Statement of Food & Water Watch Executive Director Wenonah Hauter
Washington, D.C. – “On Wednesday, the Board of Water Commissioners will vote on a proposal by the Detroit Water and Sewerage Department (DWSD) that would increase water and sewer rates for Detroit residents by a combined 12.8 percent. If approved by the City Council, this double-digit rate hike — the largest in a decade — will become effective July 1. Implementing rate increases in the absence of an affordability plan is insensible and flies in the face of a water crisis that has affected Detroiters since 2004, intensifying over the past year. Rate hikes will only make water less affordable for the half of city households who cannot afford and are more than 60 days past due on their water bills, ultimately perpetuating the crisis and threatening public health.
“Detroiters need access to safe, clean, affordable water. While rate increases are necessary in order for DWSD to improve infrastructure, further steps are needed to ensure that city residents can then afford the service. Almost 40 percent of Detroiters and more than half of Detroit’s children live in poverty, and Detroit’s unemployment rate is more than twice the national rate. As a result, many families are forced to decide between putting food on the table, paying the electric bill or keeping the water on, a choice that nobody should have to make. These problems are indicative of broader, systemic issues resulting from decades of policies that put profits before people. Now is the time for Detroit to implement a policy that addresses both the city’s infrastructure needs and residents’ financial needs.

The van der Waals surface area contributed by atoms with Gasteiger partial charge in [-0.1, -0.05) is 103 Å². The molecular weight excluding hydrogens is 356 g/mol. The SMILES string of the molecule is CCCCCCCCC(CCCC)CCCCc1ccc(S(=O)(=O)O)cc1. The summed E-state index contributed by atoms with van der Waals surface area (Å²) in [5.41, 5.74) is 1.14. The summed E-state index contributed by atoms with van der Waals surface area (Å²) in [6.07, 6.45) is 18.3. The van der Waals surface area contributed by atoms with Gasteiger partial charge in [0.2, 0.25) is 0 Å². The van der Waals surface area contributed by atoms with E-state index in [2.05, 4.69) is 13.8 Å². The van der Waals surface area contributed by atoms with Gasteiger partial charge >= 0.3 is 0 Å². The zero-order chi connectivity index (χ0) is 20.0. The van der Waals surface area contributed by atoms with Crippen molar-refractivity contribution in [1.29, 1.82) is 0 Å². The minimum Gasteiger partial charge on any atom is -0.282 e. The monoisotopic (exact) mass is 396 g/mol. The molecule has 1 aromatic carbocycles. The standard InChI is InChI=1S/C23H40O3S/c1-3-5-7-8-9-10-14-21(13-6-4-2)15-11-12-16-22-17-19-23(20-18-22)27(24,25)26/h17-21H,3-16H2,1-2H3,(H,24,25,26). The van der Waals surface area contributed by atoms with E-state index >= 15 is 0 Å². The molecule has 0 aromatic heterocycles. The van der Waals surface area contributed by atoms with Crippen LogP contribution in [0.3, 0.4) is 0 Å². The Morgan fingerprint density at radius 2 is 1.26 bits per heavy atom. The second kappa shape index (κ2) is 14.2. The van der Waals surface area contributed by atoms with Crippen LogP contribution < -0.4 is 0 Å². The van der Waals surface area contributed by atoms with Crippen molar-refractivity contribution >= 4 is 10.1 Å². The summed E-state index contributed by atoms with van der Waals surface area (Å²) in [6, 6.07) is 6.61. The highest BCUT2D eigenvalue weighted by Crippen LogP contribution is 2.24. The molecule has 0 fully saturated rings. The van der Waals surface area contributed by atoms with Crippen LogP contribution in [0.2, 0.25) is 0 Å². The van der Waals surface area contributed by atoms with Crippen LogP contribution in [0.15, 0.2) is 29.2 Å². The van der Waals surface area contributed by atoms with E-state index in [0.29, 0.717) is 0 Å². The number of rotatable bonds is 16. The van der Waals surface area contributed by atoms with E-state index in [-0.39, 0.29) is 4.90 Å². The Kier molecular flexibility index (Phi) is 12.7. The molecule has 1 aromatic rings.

“Detroit City Council and the DWSD should not hike residential water and sewer rates until the DWSD fully implements the water affordability plan passed by the council in 2006. An income-based approach to water bills is the most equitable option. Additionally, Detroit and communities across the country need a renewed federal commitment to our water and sewer infrastructure. To meet this need, Congress should create a dedicated source of federal funding to the Drinking Water and Clean Water State Revolving Funds, and renew the Build America Bonds program.”